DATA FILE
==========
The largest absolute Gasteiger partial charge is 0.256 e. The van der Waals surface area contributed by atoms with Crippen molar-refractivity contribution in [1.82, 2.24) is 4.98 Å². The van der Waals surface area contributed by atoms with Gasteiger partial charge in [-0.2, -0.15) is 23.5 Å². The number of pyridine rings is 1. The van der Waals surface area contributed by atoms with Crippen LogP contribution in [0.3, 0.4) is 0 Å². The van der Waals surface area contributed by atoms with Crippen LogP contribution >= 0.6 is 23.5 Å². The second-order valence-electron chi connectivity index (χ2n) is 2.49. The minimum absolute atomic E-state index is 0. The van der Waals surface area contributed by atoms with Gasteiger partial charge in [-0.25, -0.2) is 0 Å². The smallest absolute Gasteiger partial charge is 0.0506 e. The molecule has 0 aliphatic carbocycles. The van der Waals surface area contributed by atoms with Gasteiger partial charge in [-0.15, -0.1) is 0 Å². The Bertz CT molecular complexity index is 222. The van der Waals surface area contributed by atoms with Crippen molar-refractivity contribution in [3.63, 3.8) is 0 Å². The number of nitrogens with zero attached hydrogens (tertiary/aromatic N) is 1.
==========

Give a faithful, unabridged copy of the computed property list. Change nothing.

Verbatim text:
The largest absolute Gasteiger partial charge is 0.256 e. The van der Waals surface area contributed by atoms with Crippen molar-refractivity contribution in [1.82, 2.24) is 4.98 Å². The van der Waals surface area contributed by atoms with Gasteiger partial charge in [-0.2, -0.15) is 23.5 Å². The number of pyridine rings is 1. The van der Waals surface area contributed by atoms with Crippen LogP contribution in [0.3, 0.4) is 0 Å². The van der Waals surface area contributed by atoms with Crippen LogP contribution >= 0.6 is 23.5 Å². The second-order valence-electron chi connectivity index (χ2n) is 2.49. The minimum absolute atomic E-state index is 0. The van der Waals surface area contributed by atoms with Gasteiger partial charge in [-0.25, -0.2) is 0 Å². The smallest absolute Gasteiger partial charge is 0.0506 e. The molecule has 0 aliphatic carbocycles. The van der Waals surface area contributed by atoms with Gasteiger partial charge in [-0.15, -0.1) is 0 Å². The Bertz CT molecular complexity index is 222. The van der Waals surface area contributed by atoms with Crippen molar-refractivity contribution in [3.63, 3.8) is 0 Å². The number of nitrogens with zero attached hydrogens (tertiary/aromatic N) is 1.